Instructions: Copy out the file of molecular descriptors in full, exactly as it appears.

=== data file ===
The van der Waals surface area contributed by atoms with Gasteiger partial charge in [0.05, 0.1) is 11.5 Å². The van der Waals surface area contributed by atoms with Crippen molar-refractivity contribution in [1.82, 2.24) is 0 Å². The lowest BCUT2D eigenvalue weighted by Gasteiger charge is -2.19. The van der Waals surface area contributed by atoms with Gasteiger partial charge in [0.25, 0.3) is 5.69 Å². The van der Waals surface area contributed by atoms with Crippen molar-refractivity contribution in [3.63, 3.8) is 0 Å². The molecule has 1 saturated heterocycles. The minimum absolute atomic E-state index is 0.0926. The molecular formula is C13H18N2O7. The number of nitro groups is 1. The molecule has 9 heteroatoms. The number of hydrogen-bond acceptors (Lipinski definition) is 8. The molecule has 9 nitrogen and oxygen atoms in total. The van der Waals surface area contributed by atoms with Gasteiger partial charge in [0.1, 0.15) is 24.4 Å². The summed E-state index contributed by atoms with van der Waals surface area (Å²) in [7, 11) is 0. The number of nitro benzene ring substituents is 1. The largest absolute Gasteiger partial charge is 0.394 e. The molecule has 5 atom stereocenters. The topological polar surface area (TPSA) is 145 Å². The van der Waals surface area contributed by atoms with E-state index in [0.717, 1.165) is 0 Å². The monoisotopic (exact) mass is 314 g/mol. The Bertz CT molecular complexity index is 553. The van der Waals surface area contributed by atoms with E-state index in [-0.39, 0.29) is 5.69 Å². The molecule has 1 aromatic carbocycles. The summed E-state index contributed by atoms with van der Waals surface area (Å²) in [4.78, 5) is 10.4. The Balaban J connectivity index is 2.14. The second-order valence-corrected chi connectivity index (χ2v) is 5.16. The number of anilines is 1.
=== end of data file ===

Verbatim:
The van der Waals surface area contributed by atoms with Gasteiger partial charge in [0.05, 0.1) is 11.5 Å². The van der Waals surface area contributed by atoms with Crippen molar-refractivity contribution in [1.82, 2.24) is 0 Å². The lowest BCUT2D eigenvalue weighted by Gasteiger charge is -2.19. The van der Waals surface area contributed by atoms with Gasteiger partial charge in [0.25, 0.3) is 5.69 Å². The van der Waals surface area contributed by atoms with Crippen molar-refractivity contribution in [3.63, 3.8) is 0 Å². The molecule has 1 saturated heterocycles. The minimum absolute atomic E-state index is 0.0926. The molecular formula is C13H18N2O7. The number of nitro groups is 1. The molecule has 9 heteroatoms. The number of hydrogen-bond acceptors (Lipinski definition) is 8. The molecule has 9 nitrogen and oxygen atoms in total. The van der Waals surface area contributed by atoms with Gasteiger partial charge in [0.1, 0.15) is 24.4 Å². The summed E-state index contributed by atoms with van der Waals surface area (Å²) in [7, 11) is 0. The number of nitro benzene ring substituents is 1. The largest absolute Gasteiger partial charge is 0.394 e. The molecule has 5 atom stereocenters. The topological polar surface area (TPSA) is 145 Å². The van der Waals surface area contributed by atoms with E-state index in [0.717, 1.165) is 0 Å². The monoisotopic (exact) mass is 314 g/mol. The Bertz CT molecular complexity index is 553. The van der Waals surface area contributed by atoms with E-state index in [-0.39, 0.29) is 5.69 Å². The molecule has 1 aromatic carbocycles. The summed E-state index contributed by atoms with van der Waals surface area (Å²) in [4.78, 5) is 10.4. The Balaban J connectivity index is 2.14. The second-order valence-corrected chi connectivity index (χ2v) is 5.16. The number of anilines is 1.